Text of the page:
First came the news that it was a commercial airliner that struck the house and not a small private plane. Then came authoritative word on the specific airline. Then a general idea of the number of people aboard.
I was doing what so many did on Thursday night: I channel-and Web-surfed madly. I was searching for information by the crumb on a horror story unveiling just a few miles away; I wasn't setting up a media contest to see who was the winner.
And yet when Thursday night was over, I had a crystal clear hierarchy of media outlets to whom I was grateful for simply "getting the story." I have never been prouder of the newspaper I work for and I know I'm far from alone thinking that. It's a common sentiment around here, even among people not given to common sentiments. On Thursday night, the Buffalo News Web site had major news developments first every step of the way.
In subsequent days, the online News might truly be said to have fully come of age.
After that, clearly, were Scott Levin and Channel 2 News.
There is nothing like a major unfolding disaster to test the mettle of a news anchor. It is a near-certainty that Buffalo's news anchors will never again be tested the way they were on Thursday night when details of the worst air disaster in local history 40 minutes before air time unfolded slowly during the 11 p.m. news.
Levin was an ideal, unflappable synthesizer of the information he had, which, courtesy of Channel 2's news team, seemed to be coming in faster than it did at Channel 7 or Channel 4.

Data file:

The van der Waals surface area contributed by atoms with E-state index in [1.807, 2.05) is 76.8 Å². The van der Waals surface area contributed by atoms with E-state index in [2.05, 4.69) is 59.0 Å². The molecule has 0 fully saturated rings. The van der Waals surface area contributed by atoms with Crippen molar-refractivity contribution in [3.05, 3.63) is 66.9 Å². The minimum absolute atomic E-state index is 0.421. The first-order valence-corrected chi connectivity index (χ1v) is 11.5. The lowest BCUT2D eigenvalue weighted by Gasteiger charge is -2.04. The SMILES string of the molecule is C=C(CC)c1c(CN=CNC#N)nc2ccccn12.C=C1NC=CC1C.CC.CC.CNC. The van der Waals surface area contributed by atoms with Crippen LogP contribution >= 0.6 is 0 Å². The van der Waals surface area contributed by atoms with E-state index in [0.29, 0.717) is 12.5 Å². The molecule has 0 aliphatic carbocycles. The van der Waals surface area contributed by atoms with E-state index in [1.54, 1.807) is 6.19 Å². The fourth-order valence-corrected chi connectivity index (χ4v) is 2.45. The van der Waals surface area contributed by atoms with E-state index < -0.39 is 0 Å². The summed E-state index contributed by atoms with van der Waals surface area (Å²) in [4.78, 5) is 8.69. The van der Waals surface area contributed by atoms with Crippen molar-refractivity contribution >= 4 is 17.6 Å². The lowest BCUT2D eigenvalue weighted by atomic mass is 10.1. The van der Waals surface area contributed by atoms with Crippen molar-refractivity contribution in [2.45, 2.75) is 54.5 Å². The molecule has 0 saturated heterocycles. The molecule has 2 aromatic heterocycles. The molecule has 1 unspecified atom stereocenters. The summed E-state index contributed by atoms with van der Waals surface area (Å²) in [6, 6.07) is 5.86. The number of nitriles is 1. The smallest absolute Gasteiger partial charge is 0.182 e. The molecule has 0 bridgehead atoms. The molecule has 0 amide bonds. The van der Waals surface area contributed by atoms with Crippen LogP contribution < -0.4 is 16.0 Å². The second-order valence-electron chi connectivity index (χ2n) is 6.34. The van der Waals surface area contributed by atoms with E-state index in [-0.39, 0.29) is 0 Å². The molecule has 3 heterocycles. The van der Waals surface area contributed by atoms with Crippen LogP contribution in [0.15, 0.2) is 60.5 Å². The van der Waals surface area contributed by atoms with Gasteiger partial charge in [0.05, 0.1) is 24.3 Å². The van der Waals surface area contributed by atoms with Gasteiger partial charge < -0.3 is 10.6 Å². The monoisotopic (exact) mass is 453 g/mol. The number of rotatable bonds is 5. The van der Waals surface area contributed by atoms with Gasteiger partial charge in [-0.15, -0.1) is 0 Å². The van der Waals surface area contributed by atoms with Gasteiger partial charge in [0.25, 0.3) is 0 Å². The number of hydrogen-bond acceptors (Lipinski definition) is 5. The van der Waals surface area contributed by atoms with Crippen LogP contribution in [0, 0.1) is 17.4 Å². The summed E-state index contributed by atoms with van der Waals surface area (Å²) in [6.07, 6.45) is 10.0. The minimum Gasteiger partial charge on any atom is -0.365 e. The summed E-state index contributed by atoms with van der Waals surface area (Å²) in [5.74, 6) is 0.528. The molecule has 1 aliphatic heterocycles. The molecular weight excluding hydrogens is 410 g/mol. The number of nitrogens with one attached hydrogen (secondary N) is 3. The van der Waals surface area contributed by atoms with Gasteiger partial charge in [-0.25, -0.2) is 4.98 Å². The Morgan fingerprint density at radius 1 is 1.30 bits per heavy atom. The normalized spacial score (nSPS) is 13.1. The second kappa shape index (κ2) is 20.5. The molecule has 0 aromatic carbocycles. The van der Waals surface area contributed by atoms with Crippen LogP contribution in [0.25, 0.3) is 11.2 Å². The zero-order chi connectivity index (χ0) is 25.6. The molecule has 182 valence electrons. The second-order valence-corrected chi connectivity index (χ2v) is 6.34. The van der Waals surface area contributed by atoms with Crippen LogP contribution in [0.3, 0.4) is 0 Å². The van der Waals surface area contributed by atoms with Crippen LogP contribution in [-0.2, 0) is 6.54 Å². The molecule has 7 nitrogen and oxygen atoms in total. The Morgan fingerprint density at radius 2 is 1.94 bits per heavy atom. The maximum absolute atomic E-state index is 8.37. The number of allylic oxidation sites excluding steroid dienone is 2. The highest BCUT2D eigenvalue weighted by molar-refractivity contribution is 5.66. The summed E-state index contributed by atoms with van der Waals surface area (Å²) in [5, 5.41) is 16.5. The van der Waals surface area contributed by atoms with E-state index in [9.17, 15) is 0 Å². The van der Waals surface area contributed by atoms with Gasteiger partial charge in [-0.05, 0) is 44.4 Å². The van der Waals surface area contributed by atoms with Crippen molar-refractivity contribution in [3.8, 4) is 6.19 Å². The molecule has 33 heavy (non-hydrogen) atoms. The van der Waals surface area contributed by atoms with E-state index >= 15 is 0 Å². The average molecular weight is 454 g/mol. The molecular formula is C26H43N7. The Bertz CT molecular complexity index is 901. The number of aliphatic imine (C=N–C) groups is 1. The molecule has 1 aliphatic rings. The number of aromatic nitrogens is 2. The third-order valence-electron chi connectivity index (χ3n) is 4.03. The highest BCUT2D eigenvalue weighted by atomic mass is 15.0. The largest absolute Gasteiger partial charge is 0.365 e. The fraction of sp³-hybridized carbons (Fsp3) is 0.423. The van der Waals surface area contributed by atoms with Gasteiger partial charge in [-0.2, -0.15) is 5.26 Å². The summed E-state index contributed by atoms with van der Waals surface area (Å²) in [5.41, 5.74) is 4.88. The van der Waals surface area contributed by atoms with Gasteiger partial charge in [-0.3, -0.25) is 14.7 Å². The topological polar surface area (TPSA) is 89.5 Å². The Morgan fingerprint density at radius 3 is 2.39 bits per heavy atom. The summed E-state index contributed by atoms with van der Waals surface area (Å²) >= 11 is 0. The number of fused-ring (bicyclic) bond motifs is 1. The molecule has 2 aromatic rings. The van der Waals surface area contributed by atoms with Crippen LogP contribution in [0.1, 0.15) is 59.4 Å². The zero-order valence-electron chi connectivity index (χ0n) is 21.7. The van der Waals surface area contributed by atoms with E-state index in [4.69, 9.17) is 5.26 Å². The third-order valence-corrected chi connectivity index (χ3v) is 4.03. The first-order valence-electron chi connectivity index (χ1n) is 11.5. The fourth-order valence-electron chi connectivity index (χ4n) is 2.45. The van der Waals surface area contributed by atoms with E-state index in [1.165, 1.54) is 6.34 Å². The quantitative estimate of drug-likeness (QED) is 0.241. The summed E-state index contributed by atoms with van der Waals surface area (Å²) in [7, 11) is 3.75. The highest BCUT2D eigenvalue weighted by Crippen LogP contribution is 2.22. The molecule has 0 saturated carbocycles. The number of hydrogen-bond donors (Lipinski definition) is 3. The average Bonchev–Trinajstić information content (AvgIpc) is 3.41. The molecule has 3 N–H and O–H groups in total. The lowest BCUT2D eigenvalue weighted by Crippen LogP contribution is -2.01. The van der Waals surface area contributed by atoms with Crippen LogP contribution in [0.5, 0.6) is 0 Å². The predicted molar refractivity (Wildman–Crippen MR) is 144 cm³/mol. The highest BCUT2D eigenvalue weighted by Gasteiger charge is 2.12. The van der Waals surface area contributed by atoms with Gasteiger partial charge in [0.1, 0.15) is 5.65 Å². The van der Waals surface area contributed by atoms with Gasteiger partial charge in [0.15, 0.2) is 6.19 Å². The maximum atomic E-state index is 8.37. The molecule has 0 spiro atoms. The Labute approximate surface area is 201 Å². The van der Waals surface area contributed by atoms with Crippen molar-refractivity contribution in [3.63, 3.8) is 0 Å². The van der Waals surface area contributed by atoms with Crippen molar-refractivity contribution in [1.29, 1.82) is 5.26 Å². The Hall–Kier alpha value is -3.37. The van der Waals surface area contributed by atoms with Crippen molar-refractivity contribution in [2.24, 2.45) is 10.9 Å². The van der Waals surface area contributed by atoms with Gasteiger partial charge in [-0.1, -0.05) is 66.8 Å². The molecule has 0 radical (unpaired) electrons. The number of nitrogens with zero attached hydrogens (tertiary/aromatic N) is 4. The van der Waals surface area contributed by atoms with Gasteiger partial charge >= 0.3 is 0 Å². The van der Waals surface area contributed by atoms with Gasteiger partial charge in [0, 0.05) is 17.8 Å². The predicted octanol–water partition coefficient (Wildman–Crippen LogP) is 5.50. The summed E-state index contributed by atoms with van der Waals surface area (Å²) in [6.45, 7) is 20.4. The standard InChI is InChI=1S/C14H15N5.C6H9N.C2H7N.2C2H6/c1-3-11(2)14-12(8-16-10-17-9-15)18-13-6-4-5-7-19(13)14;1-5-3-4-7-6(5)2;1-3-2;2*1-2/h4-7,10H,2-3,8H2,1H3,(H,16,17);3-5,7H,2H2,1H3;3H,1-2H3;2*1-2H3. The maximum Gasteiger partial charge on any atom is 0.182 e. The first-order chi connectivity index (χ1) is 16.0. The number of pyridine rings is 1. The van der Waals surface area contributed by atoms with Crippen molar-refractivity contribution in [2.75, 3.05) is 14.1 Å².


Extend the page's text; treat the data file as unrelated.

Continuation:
After Levin and Channel 2, I was enormously grateful that purely by chance one of Buffalo's 11 p.m. news anchors -- Channel 7's Keith Radford -- was conversant enough with aviation to be able to apply something that actually resembled expertise to the subject. No one understood the context of new facts better.
Certainly, Channel 4 was due enormous credit for setting up cameras and broadcasting the first official press announcement live when neither of the other stations had it. But that was quite literally all I could be grateful for on Channel 4 on that terrible night.
I wanted information on what happened. And, on TV, Levin and Channel 2 gave it to us the best.
But even more than that, my sorrow deepened that in the age of information, newspapers are having such a rough time of it. There is simply no question that at that incomparably horrible moment in the history of Western New York, no news organization had more trained and dedicated professionals working to find out what was going on than this newspaper did.
It has struck me repeatedly since the Web began causing daily and weekly journalism to have a protracted public nervous breakdown, how much young people are missing by assuming that newspapers and magazines no longer matter.
When a horrible story unfolds, what you're watching is the actual news gathering process laid bare and it's not pretty.
Now that newspapers are online, that process can be seen on newspaper Web sites. When, on Thursday night, the News' Web site reported that state police reported a U.S. Air flight involved, it was inaccurate. But, vastly more important, it was the first indication anywhere in local media of the size of the plane involved and the magnitude of the tragedy.
It is not a graceful process, to be sure. But on Thursday night so many of us were reminded by our colleagues just how -- and yes, I use the word advisedly -- awesome it can be to watch it in action.